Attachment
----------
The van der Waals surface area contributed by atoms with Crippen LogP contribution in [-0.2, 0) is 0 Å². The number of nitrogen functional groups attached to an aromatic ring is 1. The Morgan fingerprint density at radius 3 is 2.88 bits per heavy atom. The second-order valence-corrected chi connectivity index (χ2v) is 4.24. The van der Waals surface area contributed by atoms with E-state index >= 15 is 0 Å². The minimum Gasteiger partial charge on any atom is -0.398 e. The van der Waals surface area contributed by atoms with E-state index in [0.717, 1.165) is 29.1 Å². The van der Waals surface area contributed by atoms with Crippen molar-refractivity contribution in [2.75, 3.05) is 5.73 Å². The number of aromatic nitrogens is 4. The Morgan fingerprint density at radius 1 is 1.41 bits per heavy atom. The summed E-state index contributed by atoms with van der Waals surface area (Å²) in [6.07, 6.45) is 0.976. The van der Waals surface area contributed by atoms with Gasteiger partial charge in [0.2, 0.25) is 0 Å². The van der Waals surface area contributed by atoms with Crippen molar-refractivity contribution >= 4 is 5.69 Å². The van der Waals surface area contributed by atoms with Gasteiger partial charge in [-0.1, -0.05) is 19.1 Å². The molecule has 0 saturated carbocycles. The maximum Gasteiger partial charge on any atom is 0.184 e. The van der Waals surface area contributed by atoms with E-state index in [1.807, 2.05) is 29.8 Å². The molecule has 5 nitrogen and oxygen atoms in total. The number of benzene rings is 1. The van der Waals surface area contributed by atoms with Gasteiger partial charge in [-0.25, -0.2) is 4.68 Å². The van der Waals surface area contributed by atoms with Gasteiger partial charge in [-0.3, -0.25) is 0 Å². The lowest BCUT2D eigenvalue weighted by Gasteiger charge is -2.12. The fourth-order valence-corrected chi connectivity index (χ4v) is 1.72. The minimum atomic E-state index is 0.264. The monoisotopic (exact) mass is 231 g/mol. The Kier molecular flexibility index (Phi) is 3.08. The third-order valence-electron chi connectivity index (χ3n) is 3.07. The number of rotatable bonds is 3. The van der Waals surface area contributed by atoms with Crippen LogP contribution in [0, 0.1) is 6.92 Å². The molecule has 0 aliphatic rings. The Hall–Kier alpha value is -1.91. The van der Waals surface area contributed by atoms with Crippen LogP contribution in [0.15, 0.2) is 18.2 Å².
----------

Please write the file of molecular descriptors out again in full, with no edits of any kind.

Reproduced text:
The van der Waals surface area contributed by atoms with Crippen LogP contribution in [-0.2, 0) is 0 Å². The number of nitrogen functional groups attached to an aromatic ring is 1. The Morgan fingerprint density at radius 3 is 2.88 bits per heavy atom. The second-order valence-corrected chi connectivity index (χ2v) is 4.24. The van der Waals surface area contributed by atoms with E-state index >= 15 is 0 Å². The minimum Gasteiger partial charge on any atom is -0.398 e. The van der Waals surface area contributed by atoms with E-state index in [0.717, 1.165) is 29.1 Å². The van der Waals surface area contributed by atoms with Crippen molar-refractivity contribution in [2.75, 3.05) is 5.73 Å². The number of aromatic nitrogens is 4. The Morgan fingerprint density at radius 1 is 1.41 bits per heavy atom. The summed E-state index contributed by atoms with van der Waals surface area (Å²) in [6.07, 6.45) is 0.976. The van der Waals surface area contributed by atoms with Gasteiger partial charge in [0.2, 0.25) is 0 Å². The van der Waals surface area contributed by atoms with Crippen molar-refractivity contribution >= 4 is 5.69 Å². The van der Waals surface area contributed by atoms with Gasteiger partial charge in [-0.1, -0.05) is 19.1 Å². The molecule has 0 saturated carbocycles. The maximum Gasteiger partial charge on any atom is 0.184 e. The van der Waals surface area contributed by atoms with E-state index in [1.807, 2.05) is 29.8 Å². The molecule has 5 nitrogen and oxygen atoms in total. The number of benzene rings is 1. The van der Waals surface area contributed by atoms with Gasteiger partial charge in [-0.25, -0.2) is 4.68 Å². The van der Waals surface area contributed by atoms with Gasteiger partial charge in [-0.3, -0.25) is 0 Å². The lowest BCUT2D eigenvalue weighted by Gasteiger charge is -2.12. The fourth-order valence-corrected chi connectivity index (χ4v) is 1.72. The minimum atomic E-state index is 0.264. The monoisotopic (exact) mass is 231 g/mol. The Kier molecular flexibility index (Phi) is 3.08. The third-order valence-electron chi connectivity index (χ3n) is 3.07. The number of rotatable bonds is 3. The van der Waals surface area contributed by atoms with Crippen LogP contribution in [0, 0.1) is 6.92 Å². The molecule has 0 aliphatic rings. The Hall–Kier alpha value is -1.91. The van der Waals surface area contributed by atoms with Crippen LogP contribution in [0.15, 0.2) is 18.2 Å².